that no men were found in the house during the raid confirmed the police in their belief that Murray was responsible for the threats. It took them only a day to discover that it was indeed he who was responsible—he had used Mrs. Milan's open network to threaten the police. But rather than give him the SWAT-team treatment, the police politely requested that he come to police headquarters, which he did, where he was arrested without incident. (He was prosecuted for the threats, pleaded guilty, and was given a sixteen-month prison sentence.) The police department's kid-gloves treatment of Murray is in startling contrast to their flash- bang assault on Mrs. Milan's home.
One hopes they merely had learned a lesson, for at least that week, about the dangers of SWAT raids. Hopefully they learned that they can not only be dangerous and mistaken, but also unnecessary.
Getting to actually see what happened helped Posner declare another aspect of the cops' behavior out of line:
The handcuffing of the daughter, looking indeed much younger than her 18 years, is shown on the helmet video along with the rest of the search, and she is so small, frail, utterly harmless looking, and completely unresisting that the sight of her being led away in handcuffs is disturbing. All that the SWAT officer had to do was take her by the hand and lead her out of the house, which was rapidly filling with smoke from the flash bangs; there was no conceivable reason to handcuff her. From what we can observe on the videos, all the members of the SWAT team were white, Mrs. Milan and her daughter black; the broadcasting of the videotape cannot have helped race relations in Evansville.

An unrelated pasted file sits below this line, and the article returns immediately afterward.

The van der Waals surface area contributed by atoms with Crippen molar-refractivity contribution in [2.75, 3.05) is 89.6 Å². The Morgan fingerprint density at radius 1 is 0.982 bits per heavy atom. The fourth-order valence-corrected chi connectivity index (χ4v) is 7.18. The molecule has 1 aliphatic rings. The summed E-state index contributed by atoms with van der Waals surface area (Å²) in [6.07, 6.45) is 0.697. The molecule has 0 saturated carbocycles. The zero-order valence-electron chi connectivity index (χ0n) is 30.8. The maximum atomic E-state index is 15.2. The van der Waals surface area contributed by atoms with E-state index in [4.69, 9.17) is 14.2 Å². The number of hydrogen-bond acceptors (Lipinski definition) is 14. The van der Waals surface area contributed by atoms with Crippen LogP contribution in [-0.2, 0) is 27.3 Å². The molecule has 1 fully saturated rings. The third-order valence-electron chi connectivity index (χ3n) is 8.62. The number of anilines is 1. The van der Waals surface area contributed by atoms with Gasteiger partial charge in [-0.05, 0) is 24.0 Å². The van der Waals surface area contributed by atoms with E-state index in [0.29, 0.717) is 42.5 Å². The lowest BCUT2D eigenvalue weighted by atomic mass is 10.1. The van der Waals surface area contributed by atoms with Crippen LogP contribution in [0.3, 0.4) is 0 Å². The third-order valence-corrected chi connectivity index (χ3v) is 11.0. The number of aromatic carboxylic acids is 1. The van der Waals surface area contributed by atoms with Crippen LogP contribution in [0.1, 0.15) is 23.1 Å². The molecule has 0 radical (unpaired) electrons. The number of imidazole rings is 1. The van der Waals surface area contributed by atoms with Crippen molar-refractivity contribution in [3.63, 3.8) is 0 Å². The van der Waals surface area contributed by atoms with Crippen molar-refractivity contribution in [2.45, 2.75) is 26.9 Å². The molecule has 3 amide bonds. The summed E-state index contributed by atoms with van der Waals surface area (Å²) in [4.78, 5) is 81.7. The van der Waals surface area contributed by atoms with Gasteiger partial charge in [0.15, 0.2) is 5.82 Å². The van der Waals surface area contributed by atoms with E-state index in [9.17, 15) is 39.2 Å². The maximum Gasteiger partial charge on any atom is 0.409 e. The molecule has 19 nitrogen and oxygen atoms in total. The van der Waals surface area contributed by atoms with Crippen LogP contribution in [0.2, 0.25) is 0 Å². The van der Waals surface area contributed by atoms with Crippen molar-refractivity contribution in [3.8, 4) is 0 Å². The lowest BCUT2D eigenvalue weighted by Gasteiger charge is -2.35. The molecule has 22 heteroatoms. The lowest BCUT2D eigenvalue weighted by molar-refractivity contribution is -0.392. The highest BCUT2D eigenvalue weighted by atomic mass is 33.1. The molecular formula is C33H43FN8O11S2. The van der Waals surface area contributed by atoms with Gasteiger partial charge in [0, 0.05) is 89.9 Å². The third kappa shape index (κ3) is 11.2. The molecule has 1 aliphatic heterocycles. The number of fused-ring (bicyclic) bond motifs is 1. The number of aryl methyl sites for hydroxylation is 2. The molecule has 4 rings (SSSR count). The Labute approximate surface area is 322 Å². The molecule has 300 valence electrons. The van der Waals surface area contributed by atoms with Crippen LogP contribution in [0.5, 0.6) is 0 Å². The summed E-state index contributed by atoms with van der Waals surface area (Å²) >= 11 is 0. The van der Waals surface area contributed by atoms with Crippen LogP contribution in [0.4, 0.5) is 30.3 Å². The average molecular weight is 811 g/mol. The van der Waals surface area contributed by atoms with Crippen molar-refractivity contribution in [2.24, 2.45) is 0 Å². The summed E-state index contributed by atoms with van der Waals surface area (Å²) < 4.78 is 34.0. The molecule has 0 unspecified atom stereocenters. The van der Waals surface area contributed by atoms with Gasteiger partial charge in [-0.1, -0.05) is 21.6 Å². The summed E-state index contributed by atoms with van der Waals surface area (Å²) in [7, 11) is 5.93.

Posner concludes that the doctrine of "qualified immunity" for police work does exist and could have covered them even with the use of the flash-bangs, even with the fact they came up with no crime and no criminals, but:
to repeat for emphasis, the police acted unreasonably and precipitately in flash banging the house without a minimally responsible investigation of the threats. The open network expanded the number of possible threateners and just one extra day of surveillance, coupled with a brief investigation of Murray…should have been sufficient to reassure the police that there were no dangerous men lurking in the house.
Precipitate use of flash bangs to launch a search has troubled us before [in a previous case], leading us to declare that "the use of a flash bang grenade is reasonable only when there is a dangerous suspect and a dangerous entry point for the police, when the police have checked to see if innocent individuals are around before deploying the device, when the police have visually inspected the area where the device will be used and when the police carry a fire extinguisher."….
The police in this case flunked the test just quoted. True, they'd brought a fire extinguisher with them—but, as if in tribute to Mack Sennett's Keystone Kops, they left it in their armored SWAT vehicle.
Police did replace a broken door and window and a burnt rug.
The Evansville Courier-Press quotes the Milan's attorney Kyle Biesecker on the suit, which can now go forward to a jury trial:
Milan's lawsuit is asking for unspecified damages as a result of the raid, during which police threw two "flash-bang" grenades into the house while attempting to serve a search warrant.
"It's mostly emotional distress, damages and attorneys fees—and hopefully a policy and procedure change will come out of this so it doesn't happen again," Biesecker said.